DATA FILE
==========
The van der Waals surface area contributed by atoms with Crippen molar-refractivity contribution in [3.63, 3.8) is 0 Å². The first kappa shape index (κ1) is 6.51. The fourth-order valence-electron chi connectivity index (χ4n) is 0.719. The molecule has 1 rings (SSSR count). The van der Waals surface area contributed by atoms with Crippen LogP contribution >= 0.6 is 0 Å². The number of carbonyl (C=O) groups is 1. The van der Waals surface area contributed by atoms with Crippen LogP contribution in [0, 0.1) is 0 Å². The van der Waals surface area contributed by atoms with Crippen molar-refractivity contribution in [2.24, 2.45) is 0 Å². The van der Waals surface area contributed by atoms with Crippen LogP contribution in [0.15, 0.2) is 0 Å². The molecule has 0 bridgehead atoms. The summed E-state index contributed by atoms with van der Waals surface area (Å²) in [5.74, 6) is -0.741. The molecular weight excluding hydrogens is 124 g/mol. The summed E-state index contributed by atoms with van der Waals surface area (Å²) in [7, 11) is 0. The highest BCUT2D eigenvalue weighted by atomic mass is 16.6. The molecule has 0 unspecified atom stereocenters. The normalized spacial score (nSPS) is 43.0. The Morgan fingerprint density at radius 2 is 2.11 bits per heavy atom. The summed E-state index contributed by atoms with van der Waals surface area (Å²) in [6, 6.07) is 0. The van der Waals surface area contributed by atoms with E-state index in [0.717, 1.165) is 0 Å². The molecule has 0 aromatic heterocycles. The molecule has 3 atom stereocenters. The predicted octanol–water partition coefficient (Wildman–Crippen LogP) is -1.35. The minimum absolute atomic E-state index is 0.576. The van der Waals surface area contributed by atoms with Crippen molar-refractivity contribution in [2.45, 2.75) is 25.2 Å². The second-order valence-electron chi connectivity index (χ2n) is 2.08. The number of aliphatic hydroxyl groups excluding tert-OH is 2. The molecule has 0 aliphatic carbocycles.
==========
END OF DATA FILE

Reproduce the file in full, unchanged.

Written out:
The van der Waals surface area contributed by atoms with Crippen molar-refractivity contribution in [3.63, 3.8) is 0 Å². The first kappa shape index (κ1) is 6.51. The fourth-order valence-electron chi connectivity index (χ4n) is 0.719. The molecule has 1 rings (SSSR count). The van der Waals surface area contributed by atoms with Crippen LogP contribution >= 0.6 is 0 Å². The number of carbonyl (C=O) groups is 1. The van der Waals surface area contributed by atoms with Crippen LogP contribution in [0, 0.1) is 0 Å². The van der Waals surface area contributed by atoms with Crippen molar-refractivity contribution in [2.24, 2.45) is 0 Å². The van der Waals surface area contributed by atoms with Crippen LogP contribution in [0.15, 0.2) is 0 Å². The molecule has 0 bridgehead atoms. The summed E-state index contributed by atoms with van der Waals surface area (Å²) in [5.74, 6) is -0.741. The molecular weight excluding hydrogens is 124 g/mol. The summed E-state index contributed by atoms with van der Waals surface area (Å²) in [7, 11) is 0. The highest BCUT2D eigenvalue weighted by atomic mass is 16.6. The molecule has 0 unspecified atom stereocenters. The normalized spacial score (nSPS) is 43.0. The Morgan fingerprint density at radius 2 is 2.11 bits per heavy atom. The summed E-state index contributed by atoms with van der Waals surface area (Å²) in [6, 6.07) is 0. The van der Waals surface area contributed by atoms with E-state index in [0.717, 1.165) is 0 Å². The molecule has 0 aromatic heterocycles. The molecule has 3 atom stereocenters. The predicted octanol–water partition coefficient (Wildman–Crippen LogP) is -1.35. The minimum absolute atomic E-state index is 0.576. The van der Waals surface area contributed by atoms with Crippen molar-refractivity contribution in [2.45, 2.75) is 25.2 Å². The second-order valence-electron chi connectivity index (χ2n) is 2.08. The number of aliphatic hydroxyl groups excluding tert-OH is 2. The molecule has 0 aliphatic carbocycles.